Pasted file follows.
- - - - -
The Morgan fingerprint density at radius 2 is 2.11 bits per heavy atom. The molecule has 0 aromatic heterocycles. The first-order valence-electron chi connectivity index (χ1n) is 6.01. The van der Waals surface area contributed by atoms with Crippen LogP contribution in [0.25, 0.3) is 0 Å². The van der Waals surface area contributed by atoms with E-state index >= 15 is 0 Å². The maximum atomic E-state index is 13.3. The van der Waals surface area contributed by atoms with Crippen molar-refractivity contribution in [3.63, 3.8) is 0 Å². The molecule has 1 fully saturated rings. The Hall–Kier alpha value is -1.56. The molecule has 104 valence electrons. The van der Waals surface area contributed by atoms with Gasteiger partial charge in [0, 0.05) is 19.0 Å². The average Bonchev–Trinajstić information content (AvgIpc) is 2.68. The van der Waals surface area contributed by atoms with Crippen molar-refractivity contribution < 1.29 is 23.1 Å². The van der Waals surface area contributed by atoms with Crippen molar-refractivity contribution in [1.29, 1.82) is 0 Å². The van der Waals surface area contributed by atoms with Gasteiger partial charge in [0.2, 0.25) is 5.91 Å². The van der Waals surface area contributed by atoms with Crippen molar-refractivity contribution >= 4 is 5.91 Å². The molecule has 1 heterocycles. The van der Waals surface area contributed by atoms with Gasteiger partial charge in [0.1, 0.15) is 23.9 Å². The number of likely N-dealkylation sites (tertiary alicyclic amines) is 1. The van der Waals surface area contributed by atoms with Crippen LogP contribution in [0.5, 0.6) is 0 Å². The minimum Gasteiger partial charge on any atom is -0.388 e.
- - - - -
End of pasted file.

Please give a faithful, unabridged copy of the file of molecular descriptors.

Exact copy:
The Morgan fingerprint density at radius 2 is 2.11 bits per heavy atom. The molecule has 0 aromatic heterocycles. The first-order valence-electron chi connectivity index (χ1n) is 6.01. The van der Waals surface area contributed by atoms with Crippen LogP contribution in [0.25, 0.3) is 0 Å². The van der Waals surface area contributed by atoms with E-state index >= 15 is 0 Å². The maximum atomic E-state index is 13.3. The van der Waals surface area contributed by atoms with Crippen molar-refractivity contribution in [3.63, 3.8) is 0 Å². The molecule has 1 fully saturated rings. The Hall–Kier alpha value is -1.56. The molecule has 104 valence electrons. The van der Waals surface area contributed by atoms with Gasteiger partial charge in [0, 0.05) is 19.0 Å². The average Bonchev–Trinajstić information content (AvgIpc) is 2.68. The van der Waals surface area contributed by atoms with Crippen molar-refractivity contribution < 1.29 is 23.1 Å². The van der Waals surface area contributed by atoms with Crippen molar-refractivity contribution in [1.29, 1.82) is 0 Å². The van der Waals surface area contributed by atoms with Gasteiger partial charge in [0.2, 0.25) is 5.91 Å². The van der Waals surface area contributed by atoms with Crippen molar-refractivity contribution >= 4 is 5.91 Å². The molecule has 1 heterocycles. The van der Waals surface area contributed by atoms with Gasteiger partial charge in [0.1, 0.15) is 23.9 Å². The number of likely N-dealkylation sites (tertiary alicyclic amines) is 1. The van der Waals surface area contributed by atoms with Crippen LogP contribution in [0.5, 0.6) is 0 Å². The minimum Gasteiger partial charge on any atom is -0.388 e.